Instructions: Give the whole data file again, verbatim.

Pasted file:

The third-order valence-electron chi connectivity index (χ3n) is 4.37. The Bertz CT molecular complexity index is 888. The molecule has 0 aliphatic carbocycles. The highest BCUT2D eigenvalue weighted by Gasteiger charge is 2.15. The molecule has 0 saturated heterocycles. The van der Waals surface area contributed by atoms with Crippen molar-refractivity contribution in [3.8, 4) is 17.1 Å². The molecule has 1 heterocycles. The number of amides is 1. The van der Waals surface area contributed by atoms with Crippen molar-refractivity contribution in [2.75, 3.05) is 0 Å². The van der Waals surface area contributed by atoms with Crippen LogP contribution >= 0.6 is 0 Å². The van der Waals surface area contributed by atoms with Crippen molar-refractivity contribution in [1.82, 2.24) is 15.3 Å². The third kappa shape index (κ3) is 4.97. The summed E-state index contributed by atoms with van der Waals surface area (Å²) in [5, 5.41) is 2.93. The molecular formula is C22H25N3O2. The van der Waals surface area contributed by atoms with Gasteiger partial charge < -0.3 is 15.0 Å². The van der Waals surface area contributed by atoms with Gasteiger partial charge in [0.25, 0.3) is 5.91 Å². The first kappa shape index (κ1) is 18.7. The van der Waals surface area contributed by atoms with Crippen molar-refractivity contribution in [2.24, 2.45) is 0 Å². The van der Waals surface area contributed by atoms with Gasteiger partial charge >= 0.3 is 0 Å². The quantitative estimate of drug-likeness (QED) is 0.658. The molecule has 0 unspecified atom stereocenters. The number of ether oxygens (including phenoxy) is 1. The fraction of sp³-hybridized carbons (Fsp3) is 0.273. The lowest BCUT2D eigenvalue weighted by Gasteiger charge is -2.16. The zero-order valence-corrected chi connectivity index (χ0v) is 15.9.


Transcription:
The third-order valence-electron chi connectivity index (χ3n) is 4.37. The Bertz CT molecular complexity index is 888. The molecule has 0 aliphatic carbocycles. The highest BCUT2D eigenvalue weighted by Gasteiger charge is 2.15. The molecule has 0 saturated heterocycles. The van der Waals surface area contributed by atoms with Crippen molar-refractivity contribution in [3.8, 4) is 17.1 Å². The molecule has 1 heterocycles. The number of amides is 1. The van der Waals surface area contributed by atoms with Crippen molar-refractivity contribution in [2.75, 3.05) is 0 Å². The van der Waals surface area contributed by atoms with Crippen LogP contribution >= 0.6 is 0 Å². The van der Waals surface area contributed by atoms with Crippen molar-refractivity contribution in [1.82, 2.24) is 15.3 Å². The third kappa shape index (κ3) is 4.97. The summed E-state index contributed by atoms with van der Waals surface area (Å²) in [5, 5.41) is 2.93. The molecular formula is C22H25N3O2. The van der Waals surface area contributed by atoms with Gasteiger partial charge < -0.3 is 15.0 Å². The van der Waals surface area contributed by atoms with Gasteiger partial charge in [0.25, 0.3) is 5.91 Å². The first kappa shape index (κ1) is 18.7. The van der Waals surface area contributed by atoms with Crippen molar-refractivity contribution in [2.24, 2.45) is 0 Å². The van der Waals surface area contributed by atoms with Gasteiger partial charge >= 0.3 is 0 Å². The quantitative estimate of drug-likeness (QED) is 0.658. The molecule has 0 unspecified atom stereocenters. The number of ether oxygens (including phenoxy) is 1. The fraction of sp³-hybridized carbons (Fsp3) is 0.273. The lowest BCUT2D eigenvalue weighted by Gasteiger charge is -2.16. The zero-order valence-corrected chi connectivity index (χ0v) is 15.9.